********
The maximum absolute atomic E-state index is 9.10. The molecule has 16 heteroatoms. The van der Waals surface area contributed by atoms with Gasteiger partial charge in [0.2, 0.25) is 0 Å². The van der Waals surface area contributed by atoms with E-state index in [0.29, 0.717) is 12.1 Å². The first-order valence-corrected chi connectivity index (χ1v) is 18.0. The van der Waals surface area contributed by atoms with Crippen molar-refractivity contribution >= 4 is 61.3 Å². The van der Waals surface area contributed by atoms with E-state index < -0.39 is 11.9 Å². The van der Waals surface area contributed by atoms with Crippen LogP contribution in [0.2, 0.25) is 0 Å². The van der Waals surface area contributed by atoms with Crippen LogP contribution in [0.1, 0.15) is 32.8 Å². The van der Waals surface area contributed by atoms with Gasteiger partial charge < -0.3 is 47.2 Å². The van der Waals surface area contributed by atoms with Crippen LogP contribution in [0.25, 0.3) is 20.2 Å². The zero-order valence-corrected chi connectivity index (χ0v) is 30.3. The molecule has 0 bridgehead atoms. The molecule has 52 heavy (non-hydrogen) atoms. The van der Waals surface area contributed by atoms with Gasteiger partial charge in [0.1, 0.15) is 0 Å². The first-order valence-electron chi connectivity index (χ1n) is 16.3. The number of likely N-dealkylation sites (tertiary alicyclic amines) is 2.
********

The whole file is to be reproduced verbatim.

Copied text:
The maximum absolute atomic E-state index is 9.10. The molecule has 16 heteroatoms. The van der Waals surface area contributed by atoms with Gasteiger partial charge in [0.2, 0.25) is 0 Å². The van der Waals surface area contributed by atoms with E-state index in [0.29, 0.717) is 12.1 Å². The first-order valence-corrected chi connectivity index (χ1v) is 18.0. The van der Waals surface area contributed by atoms with Crippen molar-refractivity contribution >= 4 is 61.3 Å². The van der Waals surface area contributed by atoms with E-state index < -0.39 is 11.9 Å². The van der Waals surface area contributed by atoms with Crippen LogP contribution in [0.2, 0.25) is 0 Å². The van der Waals surface area contributed by atoms with Crippen LogP contribution in [0.1, 0.15) is 32.8 Å². The van der Waals surface area contributed by atoms with Gasteiger partial charge < -0.3 is 47.2 Å². The van der Waals surface area contributed by atoms with Crippen LogP contribution in [0.25, 0.3) is 20.2 Å². The zero-order valence-corrected chi connectivity index (χ0v) is 30.3. The molecule has 0 bridgehead atoms. The molecule has 52 heavy (non-hydrogen) atoms. The van der Waals surface area contributed by atoms with Gasteiger partial charge in [0.1, 0.15) is 0 Å². The first-order valence-electron chi connectivity index (χ1n) is 16.3. The number of likely N-dealkylation sites (tertiary alicyclic amines) is 2.